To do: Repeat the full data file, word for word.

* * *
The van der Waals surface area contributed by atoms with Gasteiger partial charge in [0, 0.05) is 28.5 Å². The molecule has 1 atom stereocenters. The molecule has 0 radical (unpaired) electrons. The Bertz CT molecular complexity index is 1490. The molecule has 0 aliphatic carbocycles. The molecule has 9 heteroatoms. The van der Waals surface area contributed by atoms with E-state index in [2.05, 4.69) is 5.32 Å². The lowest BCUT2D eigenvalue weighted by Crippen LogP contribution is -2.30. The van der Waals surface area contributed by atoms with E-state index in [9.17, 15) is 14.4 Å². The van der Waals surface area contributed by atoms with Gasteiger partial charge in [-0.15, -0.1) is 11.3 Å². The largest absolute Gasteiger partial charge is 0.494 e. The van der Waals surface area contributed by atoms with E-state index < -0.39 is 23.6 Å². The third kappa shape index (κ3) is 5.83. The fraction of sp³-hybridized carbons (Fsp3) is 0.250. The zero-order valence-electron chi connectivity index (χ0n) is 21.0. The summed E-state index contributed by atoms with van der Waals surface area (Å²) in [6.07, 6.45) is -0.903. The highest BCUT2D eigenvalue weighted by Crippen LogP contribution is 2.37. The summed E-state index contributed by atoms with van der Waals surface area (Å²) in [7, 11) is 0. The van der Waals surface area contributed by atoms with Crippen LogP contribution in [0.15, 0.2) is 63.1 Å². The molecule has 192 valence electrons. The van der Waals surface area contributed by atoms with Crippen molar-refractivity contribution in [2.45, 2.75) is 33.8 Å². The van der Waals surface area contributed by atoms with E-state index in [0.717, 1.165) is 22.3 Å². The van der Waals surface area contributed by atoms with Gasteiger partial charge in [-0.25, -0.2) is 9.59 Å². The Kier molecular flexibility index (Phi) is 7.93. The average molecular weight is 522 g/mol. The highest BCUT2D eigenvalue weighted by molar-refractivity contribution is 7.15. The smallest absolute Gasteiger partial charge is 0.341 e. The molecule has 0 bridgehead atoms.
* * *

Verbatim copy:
The van der Waals surface area contributed by atoms with Gasteiger partial charge in [0, 0.05) is 28.5 Å². The molecule has 1 atom stereocenters. The molecule has 0 radical (unpaired) electrons. The Bertz CT molecular complexity index is 1490. The molecule has 0 aliphatic carbocycles. The molecule has 9 heteroatoms. The van der Waals surface area contributed by atoms with E-state index in [2.05, 4.69) is 5.32 Å². The lowest BCUT2D eigenvalue weighted by Crippen LogP contribution is -2.30. The van der Waals surface area contributed by atoms with E-state index in [9.17, 15) is 14.4 Å². The van der Waals surface area contributed by atoms with Gasteiger partial charge in [-0.15, -0.1) is 11.3 Å². The largest absolute Gasteiger partial charge is 0.494 e. The van der Waals surface area contributed by atoms with E-state index < -0.39 is 23.6 Å². The third kappa shape index (κ3) is 5.83. The fraction of sp³-hybridized carbons (Fsp3) is 0.250. The zero-order valence-electron chi connectivity index (χ0n) is 21.0. The summed E-state index contributed by atoms with van der Waals surface area (Å²) in [6.07, 6.45) is -0.903. The highest BCUT2D eigenvalue weighted by Crippen LogP contribution is 2.37. The summed E-state index contributed by atoms with van der Waals surface area (Å²) in [7, 11) is 0. The van der Waals surface area contributed by atoms with Crippen LogP contribution in [0.15, 0.2) is 63.1 Å². The molecule has 192 valence electrons. The van der Waals surface area contributed by atoms with Crippen molar-refractivity contribution in [2.45, 2.75) is 33.8 Å². The van der Waals surface area contributed by atoms with E-state index in [0.717, 1.165) is 22.3 Å². The van der Waals surface area contributed by atoms with Gasteiger partial charge in [-0.25, -0.2) is 9.59 Å². The Kier molecular flexibility index (Phi) is 7.93. The average molecular weight is 522 g/mol. The highest BCUT2D eigenvalue weighted by molar-refractivity contribution is 7.15. The smallest absolute Gasteiger partial charge is 0.341 e. The molecule has 0 bridgehead atoms.